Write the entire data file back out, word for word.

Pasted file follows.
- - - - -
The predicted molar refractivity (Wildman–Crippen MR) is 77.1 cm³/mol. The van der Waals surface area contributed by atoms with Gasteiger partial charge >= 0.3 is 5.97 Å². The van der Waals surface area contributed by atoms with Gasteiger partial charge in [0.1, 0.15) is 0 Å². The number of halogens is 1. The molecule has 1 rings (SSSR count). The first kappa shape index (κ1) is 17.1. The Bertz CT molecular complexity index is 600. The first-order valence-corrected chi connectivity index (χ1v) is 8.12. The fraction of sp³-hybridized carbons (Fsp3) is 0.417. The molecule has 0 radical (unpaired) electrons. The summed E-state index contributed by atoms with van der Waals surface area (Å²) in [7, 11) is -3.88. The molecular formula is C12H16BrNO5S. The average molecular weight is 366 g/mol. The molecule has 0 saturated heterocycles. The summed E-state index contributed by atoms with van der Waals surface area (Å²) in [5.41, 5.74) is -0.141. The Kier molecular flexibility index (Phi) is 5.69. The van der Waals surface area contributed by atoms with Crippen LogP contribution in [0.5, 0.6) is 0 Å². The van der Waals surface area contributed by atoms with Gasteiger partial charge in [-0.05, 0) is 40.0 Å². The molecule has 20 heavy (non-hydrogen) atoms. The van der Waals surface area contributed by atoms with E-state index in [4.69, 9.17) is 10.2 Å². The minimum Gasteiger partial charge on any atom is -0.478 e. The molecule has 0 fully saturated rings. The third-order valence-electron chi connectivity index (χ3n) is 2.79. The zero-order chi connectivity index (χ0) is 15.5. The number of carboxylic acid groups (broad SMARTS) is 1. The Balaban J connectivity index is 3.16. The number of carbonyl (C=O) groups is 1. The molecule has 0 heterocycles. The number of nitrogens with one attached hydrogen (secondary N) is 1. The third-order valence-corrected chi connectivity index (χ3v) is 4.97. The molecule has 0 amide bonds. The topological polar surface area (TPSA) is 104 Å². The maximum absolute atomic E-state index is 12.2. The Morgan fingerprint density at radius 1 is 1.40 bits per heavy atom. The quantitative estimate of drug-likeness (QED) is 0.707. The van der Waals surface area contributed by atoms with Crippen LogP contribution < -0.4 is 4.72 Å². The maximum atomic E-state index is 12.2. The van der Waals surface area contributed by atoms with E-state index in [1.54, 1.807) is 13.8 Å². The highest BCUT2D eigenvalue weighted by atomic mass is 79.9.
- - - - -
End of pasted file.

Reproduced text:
The predicted molar refractivity (Wildman–Crippen MR) is 77.1 cm³/mol. The van der Waals surface area contributed by atoms with Gasteiger partial charge >= 0.3 is 5.97 Å². The van der Waals surface area contributed by atoms with Gasteiger partial charge in [0.1, 0.15) is 0 Å². The number of halogens is 1. The molecule has 1 rings (SSSR count). The first kappa shape index (κ1) is 17.1. The Bertz CT molecular complexity index is 600. The first-order valence-corrected chi connectivity index (χ1v) is 8.12. The fraction of sp³-hybridized carbons (Fsp3) is 0.417. The molecule has 0 radical (unpaired) electrons. The summed E-state index contributed by atoms with van der Waals surface area (Å²) in [7, 11) is -3.88. The molecular formula is C12H16BrNO5S. The average molecular weight is 366 g/mol. The molecule has 0 saturated heterocycles. The summed E-state index contributed by atoms with van der Waals surface area (Å²) in [5.41, 5.74) is -0.141. The Kier molecular flexibility index (Phi) is 5.69. The van der Waals surface area contributed by atoms with Crippen LogP contribution in [0.5, 0.6) is 0 Å². The van der Waals surface area contributed by atoms with Gasteiger partial charge in [-0.05, 0) is 40.0 Å². The molecule has 20 heavy (non-hydrogen) atoms. The van der Waals surface area contributed by atoms with E-state index in [4.69, 9.17) is 10.2 Å². The minimum Gasteiger partial charge on any atom is -0.478 e. The molecule has 0 fully saturated rings. The third-order valence-electron chi connectivity index (χ3n) is 2.79. The zero-order chi connectivity index (χ0) is 15.5. The number of carboxylic acid groups (broad SMARTS) is 1. The Balaban J connectivity index is 3.16. The number of carbonyl (C=O) groups is 1. The molecule has 0 heterocycles. The number of nitrogens with one attached hydrogen (secondary N) is 1. The third-order valence-corrected chi connectivity index (χ3v) is 4.97. The molecule has 0 amide bonds. The topological polar surface area (TPSA) is 104 Å². The maximum absolute atomic E-state index is 12.2. The Morgan fingerprint density at radius 1 is 1.40 bits per heavy atom. The quantitative estimate of drug-likeness (QED) is 0.707. The van der Waals surface area contributed by atoms with Crippen LogP contribution < -0.4 is 4.72 Å². The maximum atomic E-state index is 12.2. The van der Waals surface area contributed by atoms with E-state index in [1.54, 1.807) is 13.8 Å². The highest BCUT2D eigenvalue weighted by atomic mass is 79.9.